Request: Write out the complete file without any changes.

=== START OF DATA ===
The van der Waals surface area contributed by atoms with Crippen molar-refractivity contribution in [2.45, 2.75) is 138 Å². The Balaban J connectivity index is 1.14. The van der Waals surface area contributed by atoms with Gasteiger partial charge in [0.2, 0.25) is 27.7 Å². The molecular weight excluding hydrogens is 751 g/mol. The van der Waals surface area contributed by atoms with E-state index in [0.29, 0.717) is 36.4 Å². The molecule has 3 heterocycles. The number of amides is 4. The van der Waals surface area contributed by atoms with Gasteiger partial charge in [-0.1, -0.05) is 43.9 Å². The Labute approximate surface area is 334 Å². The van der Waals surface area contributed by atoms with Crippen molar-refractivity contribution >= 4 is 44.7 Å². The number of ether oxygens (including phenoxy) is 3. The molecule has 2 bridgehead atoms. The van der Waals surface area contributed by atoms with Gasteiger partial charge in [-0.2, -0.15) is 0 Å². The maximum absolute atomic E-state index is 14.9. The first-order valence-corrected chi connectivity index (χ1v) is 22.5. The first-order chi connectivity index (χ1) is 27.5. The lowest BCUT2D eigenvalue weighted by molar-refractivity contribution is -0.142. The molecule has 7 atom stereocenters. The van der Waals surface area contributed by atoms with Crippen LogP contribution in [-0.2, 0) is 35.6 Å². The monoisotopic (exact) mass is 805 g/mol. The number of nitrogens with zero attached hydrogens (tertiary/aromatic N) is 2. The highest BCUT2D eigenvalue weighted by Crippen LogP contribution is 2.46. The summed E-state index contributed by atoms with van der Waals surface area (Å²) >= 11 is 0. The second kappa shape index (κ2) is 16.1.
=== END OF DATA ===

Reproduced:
The van der Waals surface area contributed by atoms with Crippen molar-refractivity contribution in [2.45, 2.75) is 138 Å². The Balaban J connectivity index is 1.14. The van der Waals surface area contributed by atoms with Gasteiger partial charge in [0.2, 0.25) is 27.7 Å². The molecular weight excluding hydrogens is 751 g/mol. The van der Waals surface area contributed by atoms with E-state index in [0.29, 0.717) is 36.4 Å². The molecule has 3 heterocycles. The number of amides is 4. The van der Waals surface area contributed by atoms with Gasteiger partial charge in [-0.1, -0.05) is 43.9 Å². The Labute approximate surface area is 334 Å². The van der Waals surface area contributed by atoms with Crippen molar-refractivity contribution >= 4 is 44.7 Å². The number of ether oxygens (including phenoxy) is 3. The molecule has 2 bridgehead atoms. The van der Waals surface area contributed by atoms with Gasteiger partial charge in [-0.2, -0.15) is 0 Å². The maximum absolute atomic E-state index is 14.9. The first-order valence-corrected chi connectivity index (χ1v) is 22.5. The first-order chi connectivity index (χ1) is 27.5. The lowest BCUT2D eigenvalue weighted by molar-refractivity contribution is -0.142. The molecule has 7 atom stereocenters. The van der Waals surface area contributed by atoms with Crippen LogP contribution in [-0.2, 0) is 35.6 Å². The monoisotopic (exact) mass is 805 g/mol. The number of nitrogens with zero attached hydrogens (tertiary/aromatic N) is 2. The highest BCUT2D eigenvalue weighted by Crippen LogP contribution is 2.46. The summed E-state index contributed by atoms with van der Waals surface area (Å²) >= 11 is 0. The second kappa shape index (κ2) is 16.1.